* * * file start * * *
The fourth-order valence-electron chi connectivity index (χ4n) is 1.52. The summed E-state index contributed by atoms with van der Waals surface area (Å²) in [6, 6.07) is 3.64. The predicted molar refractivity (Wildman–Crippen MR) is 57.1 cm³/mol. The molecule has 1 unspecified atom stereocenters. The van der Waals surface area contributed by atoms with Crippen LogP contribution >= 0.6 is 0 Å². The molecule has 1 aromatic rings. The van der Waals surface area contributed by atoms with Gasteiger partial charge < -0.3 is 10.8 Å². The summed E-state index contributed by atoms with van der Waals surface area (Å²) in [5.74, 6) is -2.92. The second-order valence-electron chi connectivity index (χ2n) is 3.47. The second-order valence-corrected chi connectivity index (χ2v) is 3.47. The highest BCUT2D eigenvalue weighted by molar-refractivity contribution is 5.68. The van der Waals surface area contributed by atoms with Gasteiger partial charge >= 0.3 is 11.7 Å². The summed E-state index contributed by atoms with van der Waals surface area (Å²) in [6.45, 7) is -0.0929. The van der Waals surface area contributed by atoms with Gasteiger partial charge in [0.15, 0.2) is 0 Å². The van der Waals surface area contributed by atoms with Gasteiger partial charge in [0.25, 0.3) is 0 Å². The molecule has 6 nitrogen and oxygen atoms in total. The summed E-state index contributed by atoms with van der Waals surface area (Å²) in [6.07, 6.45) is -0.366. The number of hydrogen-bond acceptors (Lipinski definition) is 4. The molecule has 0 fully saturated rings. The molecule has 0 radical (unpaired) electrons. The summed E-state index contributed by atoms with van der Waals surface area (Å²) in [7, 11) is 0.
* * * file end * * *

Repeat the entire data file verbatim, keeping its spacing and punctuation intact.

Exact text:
The fourth-order valence-electron chi connectivity index (χ4n) is 1.52. The summed E-state index contributed by atoms with van der Waals surface area (Å²) in [6, 6.07) is 3.64. The predicted molar refractivity (Wildman–Crippen MR) is 57.1 cm³/mol. The molecule has 1 unspecified atom stereocenters. The van der Waals surface area contributed by atoms with Crippen LogP contribution >= 0.6 is 0 Å². The molecule has 1 aromatic rings. The van der Waals surface area contributed by atoms with Gasteiger partial charge < -0.3 is 10.8 Å². The summed E-state index contributed by atoms with van der Waals surface area (Å²) in [5.74, 6) is -2.92. The second-order valence-electron chi connectivity index (χ2n) is 3.47. The second-order valence-corrected chi connectivity index (χ2v) is 3.47. The highest BCUT2D eigenvalue weighted by molar-refractivity contribution is 5.68. The van der Waals surface area contributed by atoms with Gasteiger partial charge >= 0.3 is 11.7 Å². The summed E-state index contributed by atoms with van der Waals surface area (Å²) in [6.45, 7) is -0.0929. The van der Waals surface area contributed by atoms with Gasteiger partial charge in [0.15, 0.2) is 0 Å². The van der Waals surface area contributed by atoms with Gasteiger partial charge in [0.25, 0.3) is 0 Å². The molecule has 6 nitrogen and oxygen atoms in total. The summed E-state index contributed by atoms with van der Waals surface area (Å²) in [6.07, 6.45) is -0.366. The number of hydrogen-bond acceptors (Lipinski definition) is 4. The molecule has 0 fully saturated rings. The molecule has 0 radical (unpaired) electrons. The summed E-state index contributed by atoms with van der Waals surface area (Å²) in [7, 11) is 0.